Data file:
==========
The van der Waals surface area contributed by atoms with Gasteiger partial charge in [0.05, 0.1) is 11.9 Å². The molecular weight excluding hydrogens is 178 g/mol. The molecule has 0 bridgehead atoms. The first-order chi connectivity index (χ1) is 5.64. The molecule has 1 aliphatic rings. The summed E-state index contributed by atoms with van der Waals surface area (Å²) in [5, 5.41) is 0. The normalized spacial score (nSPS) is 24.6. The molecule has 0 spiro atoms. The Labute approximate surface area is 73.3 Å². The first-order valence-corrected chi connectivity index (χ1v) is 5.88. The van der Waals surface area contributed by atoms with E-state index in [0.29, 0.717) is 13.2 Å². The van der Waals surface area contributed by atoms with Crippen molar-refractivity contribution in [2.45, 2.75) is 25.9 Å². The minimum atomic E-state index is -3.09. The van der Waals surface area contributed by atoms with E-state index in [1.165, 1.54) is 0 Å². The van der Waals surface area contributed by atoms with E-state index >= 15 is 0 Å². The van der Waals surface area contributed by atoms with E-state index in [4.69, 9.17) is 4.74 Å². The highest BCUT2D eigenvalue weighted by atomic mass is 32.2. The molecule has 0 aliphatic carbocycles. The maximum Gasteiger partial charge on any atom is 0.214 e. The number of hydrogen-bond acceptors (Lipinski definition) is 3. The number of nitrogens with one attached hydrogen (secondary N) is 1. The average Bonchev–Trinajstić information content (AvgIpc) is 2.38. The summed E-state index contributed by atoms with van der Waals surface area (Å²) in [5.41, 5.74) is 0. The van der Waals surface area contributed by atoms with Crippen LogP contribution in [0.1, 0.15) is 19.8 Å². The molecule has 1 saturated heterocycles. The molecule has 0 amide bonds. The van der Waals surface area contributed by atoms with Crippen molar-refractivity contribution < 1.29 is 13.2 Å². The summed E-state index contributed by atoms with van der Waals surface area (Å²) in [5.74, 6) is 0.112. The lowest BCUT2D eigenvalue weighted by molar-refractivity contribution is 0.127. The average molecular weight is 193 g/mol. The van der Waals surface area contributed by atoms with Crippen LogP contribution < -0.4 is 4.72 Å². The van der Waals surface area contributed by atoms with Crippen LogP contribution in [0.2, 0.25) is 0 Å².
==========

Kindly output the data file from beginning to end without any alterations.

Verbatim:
The van der Waals surface area contributed by atoms with Gasteiger partial charge in [0.05, 0.1) is 11.9 Å². The molecular weight excluding hydrogens is 178 g/mol. The molecule has 0 bridgehead atoms. The first-order chi connectivity index (χ1) is 5.64. The molecule has 1 aliphatic rings. The summed E-state index contributed by atoms with van der Waals surface area (Å²) in [5, 5.41) is 0. The normalized spacial score (nSPS) is 24.6. The molecule has 0 spiro atoms. The Labute approximate surface area is 73.3 Å². The first-order valence-corrected chi connectivity index (χ1v) is 5.88. The van der Waals surface area contributed by atoms with E-state index in [0.29, 0.717) is 13.2 Å². The van der Waals surface area contributed by atoms with Crippen molar-refractivity contribution in [2.45, 2.75) is 25.9 Å². The minimum atomic E-state index is -3.09. The van der Waals surface area contributed by atoms with E-state index in [1.165, 1.54) is 0 Å². The van der Waals surface area contributed by atoms with E-state index >= 15 is 0 Å². The van der Waals surface area contributed by atoms with E-state index in [4.69, 9.17) is 4.74 Å². The highest BCUT2D eigenvalue weighted by atomic mass is 32.2. The molecule has 0 aliphatic carbocycles. The maximum Gasteiger partial charge on any atom is 0.214 e. The number of hydrogen-bond acceptors (Lipinski definition) is 3. The number of nitrogens with one attached hydrogen (secondary N) is 1. The average Bonchev–Trinajstić information content (AvgIpc) is 2.38. The summed E-state index contributed by atoms with van der Waals surface area (Å²) in [5.41, 5.74) is 0. The van der Waals surface area contributed by atoms with Crippen LogP contribution in [0.1, 0.15) is 19.8 Å². The molecule has 1 saturated heterocycles. The molecule has 0 amide bonds. The van der Waals surface area contributed by atoms with Crippen molar-refractivity contribution < 1.29 is 13.2 Å². The summed E-state index contributed by atoms with van der Waals surface area (Å²) in [5.74, 6) is 0.112. The lowest BCUT2D eigenvalue weighted by molar-refractivity contribution is 0.127. The average molecular weight is 193 g/mol. The van der Waals surface area contributed by atoms with Crippen LogP contribution < -0.4 is 4.72 Å². The van der Waals surface area contributed by atoms with Crippen LogP contribution in [0.2, 0.25) is 0 Å².